The French Cook

 Published in Philadelphia in 1828, this volume in the American Antiquarian Cookbook Collection is the first French cookbook published in the United States, and it was written in English by a French chef who cooked at the court of Louis XVI in France and for the Earl of Sefton and the Duke of York in England.

Lady Chesterfield called Louis Eustache Ude “whimsical, good-natured, exorbitantly vain,” but he must have been a spectacularly gifted chef, able to please the most sophisticated upper-class palates of the day. As expressed in his cookbook, originally published in 1813, when Ude was cooking for the Earl of Sefton in Liverpool (whose service he left when the Earl’s son put salt in one of Ude’s soups), his recipes definitely were not meant for everyday meals, but they do represent the epitome of classic French cuisine and food service. The book is peppered liberally with French terms (vocabulary provided) and with elaborate techniques that must have been in use in the most elegant kitchens (but not necessarily beyond the reach of less elite cooks). The word soufflé first appeared in English in Ude’s cookbook. Along with hundreds of classic recipes, the book includes precise table settings for each course of a meal and presents the bill of fare for dinners of four, six, and eight entrees serving from eight to twenty-four persons.


This edition of The French Cook was reproduced by permission from the volume in the collection of the American Antiquarian Society, Worcester, Massachusetts. Founded in 1812 by Isaiah Thomas, a Revolutionary War patriot and successful printer and publisher, the society is a research library documenting the lives of Americans from the colonial era through 1876. The society collects, preserves, and makes available as complete a record as possible of the printed materials from the early American experience. The cookbook collection comprises approximately 1,100 volumes.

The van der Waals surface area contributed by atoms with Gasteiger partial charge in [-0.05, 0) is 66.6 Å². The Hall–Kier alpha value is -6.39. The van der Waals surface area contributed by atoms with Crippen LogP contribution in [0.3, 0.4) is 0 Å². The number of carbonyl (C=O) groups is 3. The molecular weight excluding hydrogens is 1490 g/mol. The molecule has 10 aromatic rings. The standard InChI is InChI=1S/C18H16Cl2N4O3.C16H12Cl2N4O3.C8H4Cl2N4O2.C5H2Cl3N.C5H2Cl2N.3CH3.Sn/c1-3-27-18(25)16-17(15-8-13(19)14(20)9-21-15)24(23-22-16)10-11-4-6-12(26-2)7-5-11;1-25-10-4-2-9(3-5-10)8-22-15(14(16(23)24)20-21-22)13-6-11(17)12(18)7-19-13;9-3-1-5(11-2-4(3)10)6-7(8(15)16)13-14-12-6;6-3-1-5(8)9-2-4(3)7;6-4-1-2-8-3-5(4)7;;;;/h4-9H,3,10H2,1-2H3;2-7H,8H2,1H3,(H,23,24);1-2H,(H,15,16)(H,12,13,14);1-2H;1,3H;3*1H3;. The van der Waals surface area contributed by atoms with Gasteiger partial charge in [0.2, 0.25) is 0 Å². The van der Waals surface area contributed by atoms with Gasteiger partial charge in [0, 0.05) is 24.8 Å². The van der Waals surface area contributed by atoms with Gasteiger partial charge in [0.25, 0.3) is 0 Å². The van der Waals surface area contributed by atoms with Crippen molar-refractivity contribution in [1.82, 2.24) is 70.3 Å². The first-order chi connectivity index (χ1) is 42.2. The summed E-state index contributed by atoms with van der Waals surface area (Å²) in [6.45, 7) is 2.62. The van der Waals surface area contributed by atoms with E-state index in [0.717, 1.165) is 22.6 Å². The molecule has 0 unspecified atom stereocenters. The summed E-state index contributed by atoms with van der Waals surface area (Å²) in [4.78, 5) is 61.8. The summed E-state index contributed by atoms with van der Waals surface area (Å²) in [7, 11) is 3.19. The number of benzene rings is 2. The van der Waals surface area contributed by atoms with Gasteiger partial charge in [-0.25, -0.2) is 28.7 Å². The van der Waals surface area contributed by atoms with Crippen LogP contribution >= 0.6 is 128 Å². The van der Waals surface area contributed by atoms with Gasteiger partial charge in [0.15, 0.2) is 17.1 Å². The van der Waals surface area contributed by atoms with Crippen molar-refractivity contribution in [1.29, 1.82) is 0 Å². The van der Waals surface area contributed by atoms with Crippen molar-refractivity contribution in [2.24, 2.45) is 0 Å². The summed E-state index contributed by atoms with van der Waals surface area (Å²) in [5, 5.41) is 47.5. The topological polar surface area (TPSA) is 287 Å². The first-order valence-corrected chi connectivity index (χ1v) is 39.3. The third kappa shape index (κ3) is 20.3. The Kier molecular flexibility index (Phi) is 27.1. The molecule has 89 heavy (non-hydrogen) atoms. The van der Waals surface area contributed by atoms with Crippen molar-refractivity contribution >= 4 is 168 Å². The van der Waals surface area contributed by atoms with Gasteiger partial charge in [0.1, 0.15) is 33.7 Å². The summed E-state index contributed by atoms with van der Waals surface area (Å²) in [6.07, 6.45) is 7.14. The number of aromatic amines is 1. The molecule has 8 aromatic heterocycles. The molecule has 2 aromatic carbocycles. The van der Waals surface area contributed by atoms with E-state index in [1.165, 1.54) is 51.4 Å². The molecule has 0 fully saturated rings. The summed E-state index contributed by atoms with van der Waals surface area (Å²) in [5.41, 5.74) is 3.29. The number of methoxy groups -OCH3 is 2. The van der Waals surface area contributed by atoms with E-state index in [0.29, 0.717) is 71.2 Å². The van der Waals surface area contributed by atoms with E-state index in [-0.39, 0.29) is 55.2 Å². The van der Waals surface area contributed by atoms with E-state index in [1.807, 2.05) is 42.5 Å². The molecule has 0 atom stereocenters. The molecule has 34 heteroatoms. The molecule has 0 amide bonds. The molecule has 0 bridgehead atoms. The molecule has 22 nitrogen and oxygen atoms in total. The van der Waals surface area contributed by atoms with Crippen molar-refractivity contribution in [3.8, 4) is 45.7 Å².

About the Author

Born in 1769, Ude cooked for royalty for most of his life. His father worked in the kitchens of Louis XVI, and he secured a job for Louis as an apprentice sous-chef there as well. Louis hadn’t quite developed his interest in cooking, so he took a series of other jobs (printer, jeweler, casino employee) before returning to his original vocation as maître d’hotel for Napoleon’s mother Princess Maria Letizia Bonaparte. Two years later he left France for England, where he spent the rest of his career. He first worked for William Molyneux, second Earl of Sefton, a renowned epicure who also loved hunting, coursing, steeple-chasing, and gambling. During his twenty years with the Earl, Ude wrote his classic The French Cook, and when the Earl died, he left Ude 100 guineas a year in his will. He then went to work for the Duke of York, and upon his death, was hired as the first chef de cuisine at the newly opened Crockford’s gambling club, which is still in operation today under the name Fifty.

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